Wednesday, May 28, 2014

Recording an Album

Written by Patrick Colin Wakefield.

Last July I was contacted by a PLU music faculty member, Erik Steighner, about recording an album. Erik, as a saxophone professor, obviously loves music for saxophone. His dream was to record an album of modern chamber music for saxophone featuring composers from the Pacific Northwest area. I was excited to be able be a part of this new opportunity.


Erik Steighner
My First Album Produced at PLU


Unfortunately, prior to the upgrades in the Lagerquist Production room this past winter we could only record two tracks at a time, or a single stereo file. This provided a new challenge for me: the mix I recorded was set in stone. If I failed to balance the instruments properly while recording, there would be no way to fix them later. I'll admit, I was worried. I'd never been in a situation where I couldn't go back and fix things in a recording, and this was my first time producing an album at PLU.


Recording sessions were booked, pages of music were scanned, and I began to realize the scale of my undertaking. The album consisted of seven pieces, some with multiple movements, for a total of 18 tracks. Each piece had a different set of instruments, and each movement had it's own tone. The schedule didn't help: we were constrained on time, and often needed to record the entire piece in one sitting (movements and all). Having a great producer can mean the difference between a decent album and a disaster. Enter, Dr. Edwin Powell.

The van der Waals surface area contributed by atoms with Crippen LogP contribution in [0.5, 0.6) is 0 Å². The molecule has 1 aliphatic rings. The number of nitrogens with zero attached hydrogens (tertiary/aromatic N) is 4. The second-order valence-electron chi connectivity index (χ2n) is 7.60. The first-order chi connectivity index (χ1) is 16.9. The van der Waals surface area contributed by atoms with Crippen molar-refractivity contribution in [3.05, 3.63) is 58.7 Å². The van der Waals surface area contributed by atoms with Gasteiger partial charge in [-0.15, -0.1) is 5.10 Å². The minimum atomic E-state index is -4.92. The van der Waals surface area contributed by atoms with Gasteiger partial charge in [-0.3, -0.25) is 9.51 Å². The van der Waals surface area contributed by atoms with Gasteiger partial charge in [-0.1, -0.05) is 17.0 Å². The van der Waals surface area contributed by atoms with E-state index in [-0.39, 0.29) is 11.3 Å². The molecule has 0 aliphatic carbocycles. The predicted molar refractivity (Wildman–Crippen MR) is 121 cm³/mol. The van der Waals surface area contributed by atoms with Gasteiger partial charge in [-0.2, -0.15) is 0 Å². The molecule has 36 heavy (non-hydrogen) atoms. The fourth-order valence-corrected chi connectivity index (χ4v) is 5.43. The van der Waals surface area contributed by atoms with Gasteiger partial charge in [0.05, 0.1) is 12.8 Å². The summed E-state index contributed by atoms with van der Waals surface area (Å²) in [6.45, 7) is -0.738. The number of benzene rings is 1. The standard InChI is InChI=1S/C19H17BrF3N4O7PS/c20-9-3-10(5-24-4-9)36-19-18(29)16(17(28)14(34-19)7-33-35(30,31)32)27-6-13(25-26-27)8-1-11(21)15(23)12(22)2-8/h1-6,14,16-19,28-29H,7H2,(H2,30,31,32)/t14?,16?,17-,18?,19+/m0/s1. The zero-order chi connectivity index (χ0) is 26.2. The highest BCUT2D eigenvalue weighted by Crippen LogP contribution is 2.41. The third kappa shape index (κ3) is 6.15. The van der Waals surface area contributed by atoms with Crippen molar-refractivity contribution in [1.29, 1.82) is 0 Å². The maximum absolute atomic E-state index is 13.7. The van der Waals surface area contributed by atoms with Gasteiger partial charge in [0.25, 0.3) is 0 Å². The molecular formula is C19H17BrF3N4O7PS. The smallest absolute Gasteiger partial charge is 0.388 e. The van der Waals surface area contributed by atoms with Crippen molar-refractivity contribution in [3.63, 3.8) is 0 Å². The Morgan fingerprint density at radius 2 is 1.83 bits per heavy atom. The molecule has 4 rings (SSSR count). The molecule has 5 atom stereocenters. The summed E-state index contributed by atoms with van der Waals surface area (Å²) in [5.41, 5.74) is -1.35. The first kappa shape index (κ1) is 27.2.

A Team Approach


producer, Dr. Edwin Powell
During the recording process, Ed and I worked as a seamless team. I was responsible for making the instruments sound stellar, while he made sure those stellar notes were correct. While I consider myself a recovering musician, Ed lives and breathes music on a daily basis. Ed caught the performance issues, and I caught the recording issues. When we were both satisfied with a piece, we knew we had a great product.


Then came the fun part: editing. Once all recording was finished, we didn't just have 18 tracks for the 18 pieces, we had over 500 clips. Erik and Ed spent countless hours listening to find the best clips from each section, and created an outline for me to follow. I then edited the clips together to make one continuous file...18 times over. Although no one will ever be able to tell from the final product, one song on the album could be made up of over 20 individual recordings.


Now On iTunes!


Once the edits were completed, I applied some subtle EQ changes and exported the tracks for the album. Erik sent the tracks over to a production company, who in turn created the physical copies of the album, which is currently available for purchase on iTunes. While I doubt it will ever make the “top 40”, I’m very happy with how the album came together.

Future Recordings


I’m very grateful to both Erik and Ed for the opportunity to work on the album. While album production isn’t necessarily an iTech service, I believe that there is a place for it at PLU. Perhaps a jazz CD is in our future.. who knows?





No comments:

Post a Comment